Tempted to take expired medications? Here is what you need to know | WJMN


(NEXSTAR) – Fall is here, and that means cold and flu season too. You never know when you might go to your medicine cabinet to see what you have on hand to relieve your stuffy nose or sore throat.

When digging through there trying to find something that will open up your nasal passages, there’s a good chance you’ll come across a box of decongestants or a bottle of cough syrup. You can even have throat lozenges hidden behind the back.

However, before you take a pill or take a teaspoon of any medicine, you should make sure that it has not expired.

The United States Food and Drug Administration says that the chemical makeup of drugs can change once they expire or they may decrease in strength, making them less effective or even risky to use.

“Some expired drugs pose a risk for bacterial growth, and underpowered antibiotics may not treat infections, leading to more serious illness and antibiotic resistance,” the FDA said. “Once the expiry date has passed, there is no guarantee that the medicine will be safe and effective. If your medicine has expired, do not use it.

The FDA began requiring an expiration date for prescription and over-the-counter drugs in 1979. The date is usually printed on the label or stamped on the vial or box, sometimes after “EXP.”

Appropriate disposal

If you come across outdated medications, don’t be tempted to take them. Throw them out, but be sure to do it responsibly.

Failure to properly dispose of old medications – especially opioids – could end up in the wrong hands, such as children or pets. According to the Centers for Disease Control and Prevention, 50,000 children are taken to the emergency room each year because they were able to access old drugs.

The Drug Enforcement Administration recommends returning expired drugs to a drug take-back program. The DEA says that the unwanted drug flush should only be done when the label or accompanying patient information indicates so. The FDA also provides a list of drugs that can be flushed out for disposal.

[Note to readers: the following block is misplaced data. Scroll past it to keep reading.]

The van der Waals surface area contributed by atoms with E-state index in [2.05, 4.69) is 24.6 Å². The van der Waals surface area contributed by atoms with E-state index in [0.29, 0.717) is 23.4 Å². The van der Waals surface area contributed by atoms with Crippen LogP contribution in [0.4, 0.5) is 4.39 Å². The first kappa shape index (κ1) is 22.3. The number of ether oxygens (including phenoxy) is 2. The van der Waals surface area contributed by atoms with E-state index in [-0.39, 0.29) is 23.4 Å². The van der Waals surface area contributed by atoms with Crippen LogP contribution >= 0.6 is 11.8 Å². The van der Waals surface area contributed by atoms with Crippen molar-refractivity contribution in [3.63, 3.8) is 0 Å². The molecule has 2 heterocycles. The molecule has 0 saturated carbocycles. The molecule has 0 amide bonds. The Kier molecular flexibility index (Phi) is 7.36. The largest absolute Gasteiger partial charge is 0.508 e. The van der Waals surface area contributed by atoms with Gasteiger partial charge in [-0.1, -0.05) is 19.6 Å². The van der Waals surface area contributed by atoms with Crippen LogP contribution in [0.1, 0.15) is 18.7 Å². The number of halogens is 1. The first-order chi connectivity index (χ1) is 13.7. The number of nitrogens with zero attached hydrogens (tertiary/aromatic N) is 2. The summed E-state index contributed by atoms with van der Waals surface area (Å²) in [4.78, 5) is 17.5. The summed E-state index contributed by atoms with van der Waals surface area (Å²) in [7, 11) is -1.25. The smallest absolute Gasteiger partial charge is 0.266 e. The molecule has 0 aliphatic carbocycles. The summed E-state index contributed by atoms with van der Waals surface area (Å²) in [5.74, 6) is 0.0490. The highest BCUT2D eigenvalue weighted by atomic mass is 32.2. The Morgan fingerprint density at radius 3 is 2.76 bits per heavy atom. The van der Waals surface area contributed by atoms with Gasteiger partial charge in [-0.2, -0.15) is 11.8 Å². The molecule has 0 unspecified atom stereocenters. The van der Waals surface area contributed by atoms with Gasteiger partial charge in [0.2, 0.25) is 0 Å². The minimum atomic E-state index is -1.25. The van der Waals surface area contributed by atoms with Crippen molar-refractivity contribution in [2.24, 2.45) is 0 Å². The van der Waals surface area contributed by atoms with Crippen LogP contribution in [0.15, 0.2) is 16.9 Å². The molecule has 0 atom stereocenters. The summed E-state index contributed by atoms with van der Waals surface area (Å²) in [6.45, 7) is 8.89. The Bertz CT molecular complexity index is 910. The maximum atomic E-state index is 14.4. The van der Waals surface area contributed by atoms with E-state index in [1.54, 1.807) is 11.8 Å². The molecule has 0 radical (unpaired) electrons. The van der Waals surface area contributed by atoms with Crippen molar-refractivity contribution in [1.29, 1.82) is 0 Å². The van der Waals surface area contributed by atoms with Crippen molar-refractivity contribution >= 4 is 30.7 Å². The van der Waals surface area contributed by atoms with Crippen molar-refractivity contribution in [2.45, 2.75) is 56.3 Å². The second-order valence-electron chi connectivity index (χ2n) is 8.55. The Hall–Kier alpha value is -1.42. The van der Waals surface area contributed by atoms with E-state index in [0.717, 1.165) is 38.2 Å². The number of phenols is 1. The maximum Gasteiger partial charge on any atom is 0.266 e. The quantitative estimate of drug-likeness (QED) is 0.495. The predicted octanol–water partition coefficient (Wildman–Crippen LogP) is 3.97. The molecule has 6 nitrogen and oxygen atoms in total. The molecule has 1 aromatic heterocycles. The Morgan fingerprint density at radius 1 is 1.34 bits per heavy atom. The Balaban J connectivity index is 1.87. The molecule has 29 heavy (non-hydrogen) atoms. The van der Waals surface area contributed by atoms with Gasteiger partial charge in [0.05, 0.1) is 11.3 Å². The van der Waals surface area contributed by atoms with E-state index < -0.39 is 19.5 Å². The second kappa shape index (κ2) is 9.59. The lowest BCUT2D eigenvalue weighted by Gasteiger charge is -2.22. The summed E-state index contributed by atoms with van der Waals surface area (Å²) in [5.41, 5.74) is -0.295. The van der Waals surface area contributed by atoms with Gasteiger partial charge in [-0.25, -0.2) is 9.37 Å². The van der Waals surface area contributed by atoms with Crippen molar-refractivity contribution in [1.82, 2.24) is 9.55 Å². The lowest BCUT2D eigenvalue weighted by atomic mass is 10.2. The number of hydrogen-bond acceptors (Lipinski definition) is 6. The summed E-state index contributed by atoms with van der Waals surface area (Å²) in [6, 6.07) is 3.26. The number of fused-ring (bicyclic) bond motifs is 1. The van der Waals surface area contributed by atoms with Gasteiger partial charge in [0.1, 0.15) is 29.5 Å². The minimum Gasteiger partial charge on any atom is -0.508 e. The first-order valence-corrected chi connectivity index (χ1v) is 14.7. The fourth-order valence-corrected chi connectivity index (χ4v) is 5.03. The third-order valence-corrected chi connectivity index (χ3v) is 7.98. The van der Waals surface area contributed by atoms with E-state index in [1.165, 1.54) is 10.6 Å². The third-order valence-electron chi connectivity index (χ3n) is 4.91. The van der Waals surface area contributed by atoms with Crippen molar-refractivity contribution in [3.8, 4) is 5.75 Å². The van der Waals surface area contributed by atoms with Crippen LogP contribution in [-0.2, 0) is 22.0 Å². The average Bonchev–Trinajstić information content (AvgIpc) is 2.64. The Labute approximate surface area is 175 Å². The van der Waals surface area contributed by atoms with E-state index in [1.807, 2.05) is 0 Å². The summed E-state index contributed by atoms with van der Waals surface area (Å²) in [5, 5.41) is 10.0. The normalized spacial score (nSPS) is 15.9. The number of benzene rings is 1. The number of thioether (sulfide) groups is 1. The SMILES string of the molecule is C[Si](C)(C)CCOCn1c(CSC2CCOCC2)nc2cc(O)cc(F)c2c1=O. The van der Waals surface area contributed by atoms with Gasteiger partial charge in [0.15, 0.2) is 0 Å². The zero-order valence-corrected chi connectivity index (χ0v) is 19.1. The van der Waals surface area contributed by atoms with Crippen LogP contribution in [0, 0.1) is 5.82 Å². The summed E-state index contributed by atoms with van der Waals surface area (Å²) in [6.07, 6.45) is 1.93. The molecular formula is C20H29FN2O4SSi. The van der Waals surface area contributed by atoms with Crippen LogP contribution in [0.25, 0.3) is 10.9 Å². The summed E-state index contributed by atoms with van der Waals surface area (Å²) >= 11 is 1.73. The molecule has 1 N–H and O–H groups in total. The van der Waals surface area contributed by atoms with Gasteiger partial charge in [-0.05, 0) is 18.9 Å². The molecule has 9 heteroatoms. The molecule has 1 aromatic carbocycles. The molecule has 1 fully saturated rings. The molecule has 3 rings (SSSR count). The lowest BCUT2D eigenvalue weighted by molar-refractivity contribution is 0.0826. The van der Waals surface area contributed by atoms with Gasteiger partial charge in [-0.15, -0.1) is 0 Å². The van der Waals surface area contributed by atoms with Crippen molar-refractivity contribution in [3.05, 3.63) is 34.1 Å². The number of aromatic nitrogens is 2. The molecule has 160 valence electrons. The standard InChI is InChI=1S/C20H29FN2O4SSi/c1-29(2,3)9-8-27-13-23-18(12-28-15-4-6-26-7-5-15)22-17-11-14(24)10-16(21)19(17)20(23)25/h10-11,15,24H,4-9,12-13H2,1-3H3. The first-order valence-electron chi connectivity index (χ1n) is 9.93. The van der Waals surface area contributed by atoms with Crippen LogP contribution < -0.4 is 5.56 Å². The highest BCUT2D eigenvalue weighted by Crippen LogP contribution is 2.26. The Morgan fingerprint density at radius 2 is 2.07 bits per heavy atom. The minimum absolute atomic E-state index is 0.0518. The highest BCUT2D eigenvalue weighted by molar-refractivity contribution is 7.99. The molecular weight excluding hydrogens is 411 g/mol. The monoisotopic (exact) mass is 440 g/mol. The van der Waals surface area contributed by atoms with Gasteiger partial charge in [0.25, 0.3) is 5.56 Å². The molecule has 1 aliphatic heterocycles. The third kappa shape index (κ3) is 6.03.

The DEA also suggests removing old medications from their original containers, mixing them with something “unwanted” like old coffee grounds or kitty litter, and putting the mixture in a disposable container. sealable before throwing them in the trash. You should also hide or remove any personal information, including your prescription number, on empty drug containers before you throw them away.

Appropriate storage

To keep your medications safe and effective until their expiration date, be sure to follow the storage instructions on the label.

Some medicines need to be refrigerated, for example. However, most medications should be stored in a cool, dry place away from moisture or heat sources, such as a hot sink or appliance.

Other products also expire

Medications aren’t the only products that expire.

You may not know it, but bleach can indeed go wrong. In fact, bleach only retains its disinfectant power for about six months when stored in places with temperatures of 50 to 70 degrees. Likewise, laundry detergent also loses some of its effectiveness after a certain date.

Makeup expiration dates are guidelines after opening the product, but generally most unopened sealed makeup can last two to three years if stored properly. And sunscreens are required by the FDA to remain at their original strengths for at least three years.

Incidentally, some foods can still be eaten after their expiration date. Date labeling for foods is not regulated by the federal government, except for infant formula. According to Consumer Reports, the “best if used by,” “sell before” and “use before” labels are often a manufacturer’s “best guess” about food freshness.


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